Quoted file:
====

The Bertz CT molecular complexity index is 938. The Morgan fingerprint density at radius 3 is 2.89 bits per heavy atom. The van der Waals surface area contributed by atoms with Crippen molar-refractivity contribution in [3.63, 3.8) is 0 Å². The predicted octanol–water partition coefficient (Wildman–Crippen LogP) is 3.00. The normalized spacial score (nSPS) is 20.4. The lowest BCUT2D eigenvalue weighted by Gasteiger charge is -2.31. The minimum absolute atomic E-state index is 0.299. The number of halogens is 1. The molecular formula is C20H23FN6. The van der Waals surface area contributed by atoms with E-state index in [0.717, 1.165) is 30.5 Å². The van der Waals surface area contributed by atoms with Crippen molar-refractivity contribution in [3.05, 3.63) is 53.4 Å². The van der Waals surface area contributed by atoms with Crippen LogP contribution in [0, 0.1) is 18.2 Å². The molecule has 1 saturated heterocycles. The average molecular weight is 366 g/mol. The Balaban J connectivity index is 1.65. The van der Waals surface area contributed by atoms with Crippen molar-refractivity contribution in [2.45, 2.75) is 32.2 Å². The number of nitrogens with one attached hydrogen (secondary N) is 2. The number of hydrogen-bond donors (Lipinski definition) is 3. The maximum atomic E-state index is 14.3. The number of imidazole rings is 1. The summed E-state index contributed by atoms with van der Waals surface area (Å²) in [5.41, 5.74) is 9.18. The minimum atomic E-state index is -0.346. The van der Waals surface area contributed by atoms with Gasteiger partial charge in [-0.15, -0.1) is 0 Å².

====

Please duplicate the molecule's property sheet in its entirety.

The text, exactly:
The Bertz CT molecular complexity index is 938. The Morgan fingerprint density at radius 3 is 2.89 bits per heavy atom. The van der Waals surface area contributed by atoms with Crippen molar-refractivity contribution in [3.63, 3.8) is 0 Å². The predicted octanol–water partition coefficient (Wildman–Crippen LogP) is 3.00. The normalized spacial score (nSPS) is 20.4. The lowest BCUT2D eigenvalue weighted by Gasteiger charge is -2.31. The minimum absolute atomic E-state index is 0.299. The number of halogens is 1. The molecular formula is C20H23FN6. The van der Waals surface area contributed by atoms with E-state index in [0.717, 1.165) is 30.5 Å². The van der Waals surface area contributed by atoms with Crippen molar-refractivity contribution in [3.05, 3.63) is 53.4 Å². The van der Waals surface area contributed by atoms with Crippen LogP contribution in [0, 0.1) is 18.2 Å². The molecule has 1 saturated heterocycles. The average molecular weight is 366 g/mol. The Balaban J connectivity index is 1.65. The van der Waals surface area contributed by atoms with Crippen molar-refractivity contribution in [2.45, 2.75) is 32.2 Å². The number of nitrogens with one attached hydrogen (secondary N) is 2. The number of hydrogen-bond donors (Lipinski definition) is 3. The maximum atomic E-state index is 14.3. The number of imidazole rings is 1. The summed E-state index contributed by atoms with van der Waals surface area (Å²) in [5.41, 5.74) is 9.18. The minimum atomic E-state index is -0.346. The van der Waals surface area contributed by atoms with Gasteiger partial charge in [-0.15, -0.1) is 0 Å².